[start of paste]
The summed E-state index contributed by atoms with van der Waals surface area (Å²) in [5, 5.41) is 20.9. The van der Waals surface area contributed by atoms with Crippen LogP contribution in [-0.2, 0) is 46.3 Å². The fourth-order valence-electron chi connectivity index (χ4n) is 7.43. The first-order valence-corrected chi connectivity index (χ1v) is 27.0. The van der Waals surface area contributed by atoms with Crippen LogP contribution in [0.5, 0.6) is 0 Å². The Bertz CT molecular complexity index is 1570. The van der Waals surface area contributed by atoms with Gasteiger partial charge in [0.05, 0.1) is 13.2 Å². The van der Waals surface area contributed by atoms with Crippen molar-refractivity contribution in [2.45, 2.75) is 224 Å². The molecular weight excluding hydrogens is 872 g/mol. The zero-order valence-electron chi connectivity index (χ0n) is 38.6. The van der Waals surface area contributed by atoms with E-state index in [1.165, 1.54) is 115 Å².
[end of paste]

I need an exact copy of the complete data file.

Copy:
The summed E-state index contributed by atoms with van der Waals surface area (Å²) in [5, 5.41) is 20.9. The van der Waals surface area contributed by atoms with Crippen LogP contribution in [-0.2, 0) is 46.3 Å². The fourth-order valence-electron chi connectivity index (χ4n) is 7.43. The first-order valence-corrected chi connectivity index (χ1v) is 27.0. The van der Waals surface area contributed by atoms with Crippen LogP contribution in [0.5, 0.6) is 0 Å². The Bertz CT molecular complexity index is 1570. The van der Waals surface area contributed by atoms with Gasteiger partial charge in [0.05, 0.1) is 13.2 Å². The van der Waals surface area contributed by atoms with Crippen molar-refractivity contribution in [2.45, 2.75) is 224 Å². The molecular weight excluding hydrogens is 872 g/mol. The zero-order valence-electron chi connectivity index (χ0n) is 38.6. The van der Waals surface area contributed by atoms with E-state index in [1.165, 1.54) is 115 Å².